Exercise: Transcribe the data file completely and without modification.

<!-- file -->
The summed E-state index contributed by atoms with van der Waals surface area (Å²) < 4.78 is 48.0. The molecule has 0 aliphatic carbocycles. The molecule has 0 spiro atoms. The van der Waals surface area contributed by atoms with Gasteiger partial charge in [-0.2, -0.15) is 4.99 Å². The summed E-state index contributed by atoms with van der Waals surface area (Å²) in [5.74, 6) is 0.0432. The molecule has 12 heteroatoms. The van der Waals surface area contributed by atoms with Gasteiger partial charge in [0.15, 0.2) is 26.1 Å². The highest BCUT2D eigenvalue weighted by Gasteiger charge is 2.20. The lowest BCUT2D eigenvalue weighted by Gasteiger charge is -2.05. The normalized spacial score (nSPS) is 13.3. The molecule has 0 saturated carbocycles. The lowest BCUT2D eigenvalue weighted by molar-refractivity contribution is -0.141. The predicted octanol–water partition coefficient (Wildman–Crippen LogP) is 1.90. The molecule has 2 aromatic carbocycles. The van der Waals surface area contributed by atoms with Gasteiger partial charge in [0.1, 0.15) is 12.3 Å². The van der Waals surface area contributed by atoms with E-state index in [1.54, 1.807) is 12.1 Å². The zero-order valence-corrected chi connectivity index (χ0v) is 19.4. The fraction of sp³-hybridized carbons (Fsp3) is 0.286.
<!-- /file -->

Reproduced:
The summed E-state index contributed by atoms with van der Waals surface area (Å²) < 4.78 is 48.0. The molecule has 0 aliphatic carbocycles. The molecule has 0 spiro atoms. The van der Waals surface area contributed by atoms with Gasteiger partial charge in [-0.2, -0.15) is 4.99 Å². The summed E-state index contributed by atoms with van der Waals surface area (Å²) in [5.74, 6) is 0.0432. The molecule has 12 heteroatoms. The van der Waals surface area contributed by atoms with Gasteiger partial charge in [0.15, 0.2) is 26.1 Å². The highest BCUT2D eigenvalue weighted by Gasteiger charge is 2.20. The lowest BCUT2D eigenvalue weighted by Gasteiger charge is -2.05. The normalized spacial score (nSPS) is 13.3. The molecule has 0 saturated carbocycles. The lowest BCUT2D eigenvalue weighted by molar-refractivity contribution is -0.141. The predicted octanol–water partition coefficient (Wildman–Crippen LogP) is 1.90. The molecule has 2 aromatic carbocycles. The van der Waals surface area contributed by atoms with Gasteiger partial charge in [0.1, 0.15) is 12.3 Å². The van der Waals surface area contributed by atoms with E-state index in [1.54, 1.807) is 12.1 Å². The zero-order valence-corrected chi connectivity index (χ0v) is 19.4. The fraction of sp³-hybridized carbons (Fsp3) is 0.286.